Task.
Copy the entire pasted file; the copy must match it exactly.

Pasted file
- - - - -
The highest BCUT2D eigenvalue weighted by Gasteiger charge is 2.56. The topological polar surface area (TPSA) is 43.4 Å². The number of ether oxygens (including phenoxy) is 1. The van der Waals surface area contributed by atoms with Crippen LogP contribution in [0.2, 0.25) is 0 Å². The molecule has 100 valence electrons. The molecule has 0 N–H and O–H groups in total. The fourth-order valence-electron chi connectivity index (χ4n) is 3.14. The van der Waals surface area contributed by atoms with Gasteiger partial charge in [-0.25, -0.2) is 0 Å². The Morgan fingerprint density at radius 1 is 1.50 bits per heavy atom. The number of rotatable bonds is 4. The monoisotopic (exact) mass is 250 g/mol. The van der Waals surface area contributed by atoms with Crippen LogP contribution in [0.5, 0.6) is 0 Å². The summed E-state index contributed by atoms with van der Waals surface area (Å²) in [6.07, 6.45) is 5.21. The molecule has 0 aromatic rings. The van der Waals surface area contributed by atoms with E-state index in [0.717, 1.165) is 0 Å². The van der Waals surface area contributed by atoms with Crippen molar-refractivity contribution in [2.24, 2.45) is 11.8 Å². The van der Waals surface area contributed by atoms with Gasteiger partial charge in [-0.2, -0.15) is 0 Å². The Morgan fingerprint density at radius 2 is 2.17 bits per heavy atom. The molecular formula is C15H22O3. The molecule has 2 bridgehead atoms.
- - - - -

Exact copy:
The highest BCUT2D eigenvalue weighted by Gasteiger charge is 2.56. The topological polar surface area (TPSA) is 43.4 Å². The number of ether oxygens (including phenoxy) is 1. The van der Waals surface area contributed by atoms with Crippen LogP contribution in [0.2, 0.25) is 0 Å². The molecule has 100 valence electrons. The molecule has 0 N–H and O–H groups in total. The fourth-order valence-electron chi connectivity index (χ4n) is 3.14. The van der Waals surface area contributed by atoms with Gasteiger partial charge in [-0.25, -0.2) is 0 Å². The Morgan fingerprint density at radius 1 is 1.50 bits per heavy atom. The number of rotatable bonds is 4. The monoisotopic (exact) mass is 250 g/mol. The van der Waals surface area contributed by atoms with Crippen LogP contribution in [0.5, 0.6) is 0 Å². The summed E-state index contributed by atoms with van der Waals surface area (Å²) in [6.07, 6.45) is 5.21. The molecule has 0 aromatic rings. The van der Waals surface area contributed by atoms with E-state index in [0.717, 1.165) is 0 Å². The van der Waals surface area contributed by atoms with Crippen molar-refractivity contribution in [2.24, 2.45) is 11.8 Å². The van der Waals surface area contributed by atoms with Gasteiger partial charge in [-0.2, -0.15) is 0 Å². The Morgan fingerprint density at radius 2 is 2.17 bits per heavy atom. The molecular formula is C15H22O3. The molecule has 2 bridgehead atoms.